Thursday, July 7, 2011

Why We Should Be Allowed to Get Married

“In New York, concrete jungle where dreams are made of, there’s nothing you can’t do…” sings Alicia Keys. 

New York City joins Connecticut, Massachusetts, Vermont, New Hampshire, Iowa, and Washington, D.C., in legally recognizing gay marriage. Although in the US, same-sex marriages are not recognized federally, but other countries have nationwide legal recognition of same-sex marriage like Argentina, Belgium, Canada, Iceland, the Netherlands, Norway, Portugal, South Africa, Spain, and Sweden. (Check this 2008 world map on where homosexuality is legal and illegal.)

Talks of same-sex marriages resurfaced in the Philippines after the legalization of same-sex marriages in New York. And almost on the same weekend, the Metropolitan Community Church (MCC) performed wedding rites for eight gay and lesbian couples in Baguio City.This sparked strong reactions from the Catholic Church and even local officials of Baguio City.

But why should LGBT people be allowed to get married? Although I cannot reconcile disputes about core values brought about by this controversy, I can only address factual questions and provide answers from psychological empirical researches.

Gregory Herek, a social psychologist, summarized research studies on why marriage is not only for opposite-sex couples but also for same-sex couples in his article, “Legal recognition of same-sex relationship in the United States: A social science perspective” published in American Psychologist (September, 2006).

Most LGBT political organizations emphasized the legal and economic benefits of same-sex marriage but there are psychological benefits too.

A lot of researches have shown that married men and women who are satisfied with their relationship generally experience better physical and mental health than their unmarried counterpart (single, cohabiting, or its complicated status). But Herek wrote that the positive health effects of marriage result from the “tangible resources and protection accorded to spouses by the society.”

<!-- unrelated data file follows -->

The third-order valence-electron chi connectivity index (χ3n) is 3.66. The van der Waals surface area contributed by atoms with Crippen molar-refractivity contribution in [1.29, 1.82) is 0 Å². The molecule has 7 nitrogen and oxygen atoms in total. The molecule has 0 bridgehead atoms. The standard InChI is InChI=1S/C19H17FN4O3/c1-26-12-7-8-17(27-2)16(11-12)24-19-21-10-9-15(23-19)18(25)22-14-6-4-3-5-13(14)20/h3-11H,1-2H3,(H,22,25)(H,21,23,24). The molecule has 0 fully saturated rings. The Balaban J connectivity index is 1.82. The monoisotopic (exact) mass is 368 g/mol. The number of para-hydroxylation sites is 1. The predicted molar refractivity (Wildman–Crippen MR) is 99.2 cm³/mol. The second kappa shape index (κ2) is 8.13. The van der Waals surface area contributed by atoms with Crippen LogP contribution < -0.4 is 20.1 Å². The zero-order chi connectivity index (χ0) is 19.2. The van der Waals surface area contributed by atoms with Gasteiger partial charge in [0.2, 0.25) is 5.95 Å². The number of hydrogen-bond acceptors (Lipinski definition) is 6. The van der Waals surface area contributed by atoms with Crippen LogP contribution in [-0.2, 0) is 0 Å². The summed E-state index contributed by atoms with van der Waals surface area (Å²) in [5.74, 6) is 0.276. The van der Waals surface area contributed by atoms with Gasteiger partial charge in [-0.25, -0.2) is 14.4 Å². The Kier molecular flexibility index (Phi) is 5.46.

Herek summarized these points:

  1. Married couples have greater economic and financial security than unmarried couples. This is due to tax, employment, death, and entitlement benefits. Studies have shown that financial security is an important predictor of mental and physical health.

  1. Married couples have greater social support than unmarried couples from parents, friends, and even priests! The wedding ceremony, afterall, is a public commitment by the couple and the attendees to make the marriage work. This public commitment ceremony increases each relationship partner’s sense of security that the relationship will last.

  1. Married couples have buffers against psychological stress associated with stressful life events. Spouses have a sense of personal control during different types of stressful situations because of their legal status. For example, a spouse can make health decisions to continue or end the life of a sick or injured partner, and can make funeral decisions and burial arrangements. Also, a spouse can choose not to testify against one’s partner who is under litigation because (at least in US laws) it is part of the marital privileges.